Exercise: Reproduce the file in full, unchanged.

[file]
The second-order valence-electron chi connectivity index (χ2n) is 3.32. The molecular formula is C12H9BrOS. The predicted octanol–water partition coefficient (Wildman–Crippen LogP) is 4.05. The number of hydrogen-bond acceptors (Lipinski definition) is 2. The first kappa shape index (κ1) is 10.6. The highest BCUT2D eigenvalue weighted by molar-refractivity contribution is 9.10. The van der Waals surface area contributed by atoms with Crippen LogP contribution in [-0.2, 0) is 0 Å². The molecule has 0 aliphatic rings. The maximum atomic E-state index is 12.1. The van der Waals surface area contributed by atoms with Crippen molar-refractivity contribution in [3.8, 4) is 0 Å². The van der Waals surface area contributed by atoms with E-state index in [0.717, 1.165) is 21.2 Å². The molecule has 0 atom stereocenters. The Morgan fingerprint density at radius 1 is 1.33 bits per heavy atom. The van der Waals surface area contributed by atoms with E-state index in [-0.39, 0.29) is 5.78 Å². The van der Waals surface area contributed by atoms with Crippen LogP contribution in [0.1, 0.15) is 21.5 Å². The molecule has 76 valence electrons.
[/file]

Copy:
The second-order valence-electron chi connectivity index (χ2n) is 3.32. The molecular formula is C12H9BrOS. The predicted octanol–water partition coefficient (Wildman–Crippen LogP) is 4.05. The number of hydrogen-bond acceptors (Lipinski definition) is 2. The first kappa shape index (κ1) is 10.6. The highest BCUT2D eigenvalue weighted by molar-refractivity contribution is 9.10. The van der Waals surface area contributed by atoms with Crippen LogP contribution in [-0.2, 0) is 0 Å². The molecule has 0 aliphatic rings. The maximum atomic E-state index is 12.1. The van der Waals surface area contributed by atoms with Crippen molar-refractivity contribution in [3.8, 4) is 0 Å². The van der Waals surface area contributed by atoms with E-state index in [0.717, 1.165) is 21.2 Å². The molecule has 0 atom stereocenters. The Morgan fingerprint density at radius 1 is 1.33 bits per heavy atom. The van der Waals surface area contributed by atoms with E-state index in [-0.39, 0.29) is 5.78 Å². The van der Waals surface area contributed by atoms with Crippen LogP contribution in [0.1, 0.15) is 21.5 Å². The molecule has 76 valence electrons.